Published by the Students of Johns Hopkins since 1896
May 26, 2020

Michelin-star chef brings taco options to Hopkins

By CHRIS PARK | January 30, 2020

a2-tacos
COURTESY OF CHRIS PARK Noted chef and humanitarian José Andrés opened taqueria in Levering.

Celebrity chef José Andrés and ThinkFoodGroup opened Butterfly Tacos y Tortas in Levering Kitchens on Monday. Butterfly, a fast-casual taqueria, will be open to students and the public from 11 a.m. to 2 p.m. on weekdays.

Andrés is a Spanish American chef who holds two Michelin Stars. After the 2010 Haiti earthquake, he also founded World Central Kitchen, a humanitarian organization.

The new restaurant serves four types of tacos, two torta items and salads — all under $10. Vegetarian and vegan options are offered, and Butterfly accepts Dining Dollars for Hopkins students, as well as credit card and cash.

The News-Letter interviewed several Hopkins students who visited the restaurant on opening day. 

Sophomore Gracyn Sollmann said she enjoyd the experience, although she wished she had the option to mix-and-match the different kinds of tacos.

“The tacos themselves were really good, especially the meat, but one thing is that there wasn’t much in the taco itself.... It was pretty much just the tortilla and the pork, besides pickled onions,“ Sollmann said. “I love that everything is gluten-free, and all the options are really varied and fresh.”

Sophomore Husain Hakim said that he was intrigued by the long line of people waiting to be served.

“As I walked through the line, I could see the very fresh ingredients,” he said. “Pricing was also very reasonable, especially for such a celebrity chef.”

In an email to The News-Letter, Senior Manager of Dining Programs Ian Magowan explained that the University’s partnership with Andrés was rooted in his commitment to social responsibility.

Magowan also noted that Bon Appetit, the main food service provider at Hopkins, was involved with the project.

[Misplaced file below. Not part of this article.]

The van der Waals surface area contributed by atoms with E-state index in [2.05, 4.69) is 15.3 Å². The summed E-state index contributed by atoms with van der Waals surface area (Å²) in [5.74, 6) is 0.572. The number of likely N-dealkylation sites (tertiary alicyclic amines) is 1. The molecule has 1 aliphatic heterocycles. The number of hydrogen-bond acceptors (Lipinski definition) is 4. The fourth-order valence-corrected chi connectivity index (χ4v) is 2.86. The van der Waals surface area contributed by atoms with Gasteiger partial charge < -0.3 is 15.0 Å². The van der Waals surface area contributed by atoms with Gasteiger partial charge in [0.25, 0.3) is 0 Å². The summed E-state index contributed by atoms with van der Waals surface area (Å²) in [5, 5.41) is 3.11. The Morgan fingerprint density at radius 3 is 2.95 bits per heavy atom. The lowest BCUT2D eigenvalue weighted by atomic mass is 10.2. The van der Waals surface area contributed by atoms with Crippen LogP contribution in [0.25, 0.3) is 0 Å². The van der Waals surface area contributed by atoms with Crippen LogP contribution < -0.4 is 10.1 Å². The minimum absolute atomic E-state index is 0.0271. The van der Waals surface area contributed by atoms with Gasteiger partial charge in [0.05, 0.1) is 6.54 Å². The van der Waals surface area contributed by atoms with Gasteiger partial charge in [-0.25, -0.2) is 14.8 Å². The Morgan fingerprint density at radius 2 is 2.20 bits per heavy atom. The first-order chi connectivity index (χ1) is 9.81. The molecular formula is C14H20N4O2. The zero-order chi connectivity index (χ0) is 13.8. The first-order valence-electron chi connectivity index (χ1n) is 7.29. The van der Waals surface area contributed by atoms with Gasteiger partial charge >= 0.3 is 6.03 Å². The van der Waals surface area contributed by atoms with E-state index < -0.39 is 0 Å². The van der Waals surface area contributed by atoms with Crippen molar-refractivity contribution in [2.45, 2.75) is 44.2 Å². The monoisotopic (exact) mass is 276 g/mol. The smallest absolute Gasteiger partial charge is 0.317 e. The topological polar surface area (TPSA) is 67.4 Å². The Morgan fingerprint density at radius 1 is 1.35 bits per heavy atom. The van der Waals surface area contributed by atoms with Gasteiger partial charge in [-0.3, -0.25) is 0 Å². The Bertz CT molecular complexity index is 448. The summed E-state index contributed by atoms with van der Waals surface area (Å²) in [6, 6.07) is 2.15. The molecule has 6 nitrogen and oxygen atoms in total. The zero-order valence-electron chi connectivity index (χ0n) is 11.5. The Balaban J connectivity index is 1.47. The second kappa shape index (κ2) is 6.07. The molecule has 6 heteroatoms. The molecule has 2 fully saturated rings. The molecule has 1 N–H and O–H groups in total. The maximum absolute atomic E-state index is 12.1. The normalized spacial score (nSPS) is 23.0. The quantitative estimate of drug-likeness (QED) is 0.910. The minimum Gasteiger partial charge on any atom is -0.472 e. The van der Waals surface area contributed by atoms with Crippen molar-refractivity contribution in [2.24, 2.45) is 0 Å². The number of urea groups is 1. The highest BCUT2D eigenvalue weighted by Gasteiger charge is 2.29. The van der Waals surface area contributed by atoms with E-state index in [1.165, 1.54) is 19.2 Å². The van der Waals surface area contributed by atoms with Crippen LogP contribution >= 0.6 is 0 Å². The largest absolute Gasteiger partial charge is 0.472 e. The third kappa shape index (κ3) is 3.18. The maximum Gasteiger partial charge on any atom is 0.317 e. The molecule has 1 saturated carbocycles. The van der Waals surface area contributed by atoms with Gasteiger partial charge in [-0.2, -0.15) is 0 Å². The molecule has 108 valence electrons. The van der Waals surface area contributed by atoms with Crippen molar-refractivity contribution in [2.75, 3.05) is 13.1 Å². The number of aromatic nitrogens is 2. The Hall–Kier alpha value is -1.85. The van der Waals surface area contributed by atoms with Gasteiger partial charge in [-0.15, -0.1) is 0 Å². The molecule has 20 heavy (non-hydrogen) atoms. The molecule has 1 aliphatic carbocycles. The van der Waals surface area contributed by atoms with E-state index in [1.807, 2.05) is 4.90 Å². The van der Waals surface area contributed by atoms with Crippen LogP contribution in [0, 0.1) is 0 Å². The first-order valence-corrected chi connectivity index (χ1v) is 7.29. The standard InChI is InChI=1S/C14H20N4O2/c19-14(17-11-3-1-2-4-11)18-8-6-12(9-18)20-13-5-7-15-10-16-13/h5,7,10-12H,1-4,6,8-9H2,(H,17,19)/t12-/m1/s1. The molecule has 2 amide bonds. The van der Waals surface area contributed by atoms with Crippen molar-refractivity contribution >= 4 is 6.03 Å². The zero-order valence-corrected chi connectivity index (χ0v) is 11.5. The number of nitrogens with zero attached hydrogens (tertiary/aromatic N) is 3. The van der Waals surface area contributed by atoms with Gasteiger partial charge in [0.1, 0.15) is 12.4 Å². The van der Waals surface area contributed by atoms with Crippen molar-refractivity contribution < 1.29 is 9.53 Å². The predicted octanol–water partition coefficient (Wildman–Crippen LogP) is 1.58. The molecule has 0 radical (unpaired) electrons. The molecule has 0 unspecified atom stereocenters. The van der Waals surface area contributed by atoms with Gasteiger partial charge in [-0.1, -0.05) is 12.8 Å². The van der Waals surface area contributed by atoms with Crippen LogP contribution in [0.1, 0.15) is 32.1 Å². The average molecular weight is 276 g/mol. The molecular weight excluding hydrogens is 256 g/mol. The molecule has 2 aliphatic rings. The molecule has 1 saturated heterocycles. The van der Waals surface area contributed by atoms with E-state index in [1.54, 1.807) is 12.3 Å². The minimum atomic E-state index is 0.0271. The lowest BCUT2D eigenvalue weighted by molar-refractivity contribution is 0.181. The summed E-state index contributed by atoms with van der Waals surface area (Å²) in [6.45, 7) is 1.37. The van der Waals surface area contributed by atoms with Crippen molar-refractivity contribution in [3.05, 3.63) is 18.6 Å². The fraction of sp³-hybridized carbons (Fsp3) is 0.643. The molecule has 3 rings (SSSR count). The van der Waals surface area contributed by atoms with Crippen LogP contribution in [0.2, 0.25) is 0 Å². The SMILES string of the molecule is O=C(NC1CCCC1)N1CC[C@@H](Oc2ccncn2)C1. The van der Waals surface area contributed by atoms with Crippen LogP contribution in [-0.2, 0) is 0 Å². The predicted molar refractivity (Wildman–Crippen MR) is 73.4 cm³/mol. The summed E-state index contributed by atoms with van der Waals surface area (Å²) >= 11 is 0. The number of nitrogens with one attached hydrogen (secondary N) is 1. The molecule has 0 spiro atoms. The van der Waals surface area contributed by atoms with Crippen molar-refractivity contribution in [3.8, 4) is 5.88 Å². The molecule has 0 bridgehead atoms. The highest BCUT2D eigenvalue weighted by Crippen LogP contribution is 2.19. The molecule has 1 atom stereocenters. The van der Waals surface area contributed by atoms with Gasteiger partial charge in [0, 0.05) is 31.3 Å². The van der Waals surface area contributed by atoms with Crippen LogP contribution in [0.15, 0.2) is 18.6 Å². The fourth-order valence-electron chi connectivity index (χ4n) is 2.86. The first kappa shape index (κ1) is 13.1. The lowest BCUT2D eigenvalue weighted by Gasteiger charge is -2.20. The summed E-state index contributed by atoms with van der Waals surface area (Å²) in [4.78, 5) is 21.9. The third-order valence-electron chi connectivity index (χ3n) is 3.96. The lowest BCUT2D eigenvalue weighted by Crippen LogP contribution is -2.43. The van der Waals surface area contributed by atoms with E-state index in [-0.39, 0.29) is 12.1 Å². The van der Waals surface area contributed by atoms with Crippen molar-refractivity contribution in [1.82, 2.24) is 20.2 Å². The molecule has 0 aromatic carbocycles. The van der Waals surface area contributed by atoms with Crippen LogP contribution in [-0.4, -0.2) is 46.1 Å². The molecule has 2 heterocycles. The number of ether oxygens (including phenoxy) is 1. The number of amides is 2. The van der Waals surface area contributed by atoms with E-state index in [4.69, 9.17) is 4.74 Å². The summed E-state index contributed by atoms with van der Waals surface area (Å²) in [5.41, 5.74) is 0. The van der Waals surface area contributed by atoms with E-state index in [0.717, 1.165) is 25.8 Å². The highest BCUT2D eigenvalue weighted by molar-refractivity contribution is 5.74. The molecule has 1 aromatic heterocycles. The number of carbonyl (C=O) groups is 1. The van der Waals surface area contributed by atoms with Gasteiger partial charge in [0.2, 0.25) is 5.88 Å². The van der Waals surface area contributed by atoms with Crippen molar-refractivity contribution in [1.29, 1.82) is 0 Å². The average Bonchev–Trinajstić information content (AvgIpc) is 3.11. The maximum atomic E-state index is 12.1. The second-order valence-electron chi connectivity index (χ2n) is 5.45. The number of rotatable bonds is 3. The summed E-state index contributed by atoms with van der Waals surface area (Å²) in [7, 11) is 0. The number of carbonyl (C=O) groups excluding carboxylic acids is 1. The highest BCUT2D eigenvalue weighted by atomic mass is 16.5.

“Our decision to work with them was made in partnership with Bon Appetit as part of our efforts to identify underutilized cuisines and determine the best way to provide them to the campus community,” he said. “Bon Appetit worked with ThinkFoodGroup on finalizing the best menu mix, and Hopkins Dining was involved in final decisions on menu pricing.”

Bon Appetit will also be responsible for the procurement of products for Butterfly.

In an email to The News-Letter, a spokesperson for the ThinkFoodGroup said the restaurant is currently working with Baltimore’s Stone Mill Bakery and Whisked, a D.C. bakery.

“We source from the local community as often as possible and are always looking for new partnerships,” the spokesperson wrote. “We also use compostable and reusable products as often as possible.”

The spokesperson also echoed Magowan in noting the shared vision between the ThinkFoodGroup and Hopkins.

“Hopkins is an important part not only of our neighboring community of Baltimore but of D.C. as well,” the spokesperson said. “Through our partnership with Compass Group and Bon Appetit, we hope to continue to bring our concepts to other campuses.”

Freshman Laís Santoro, the Actions and Campaign Chair of Real Food Hopkins, viewed the opening to be a positive change from how Hopkins typically partners with big businesses like PepsiCo. She also noted the influence Andrés has and the humanitarian work he has done.

“There are a lot of problems involving food in Baltimore, such as food, literacy and food health,” she said. “It’d be cool if he could bring some of his humanitarian work he’s been doing in other countries to Baltimore.”

Santoro also noted that she does have concerns about the new restaurant.

“I hope that this influence that he has is used in the most positive way and not as a big powerful presence to show up in Baltimore and take over local presences,” she said. “I’m excited to see where this goes, but I think we have to be wary.”

Lana Weidgenant, the co-president of Compassion, Awareness and Responsible Eating, also expressed excitement about Hopkins partnering up with Andrés.

“I can see that Hopkins is trying to partner with someone who has done humanitarian work and has been considered for a Nobel Peace Prize,” Weidgenant said. “I believe all of that is an honorable effort.”

She also expressed her hope that Butterfly will be able to offer more environmentally sustainable and plant-forward menu items on campus.

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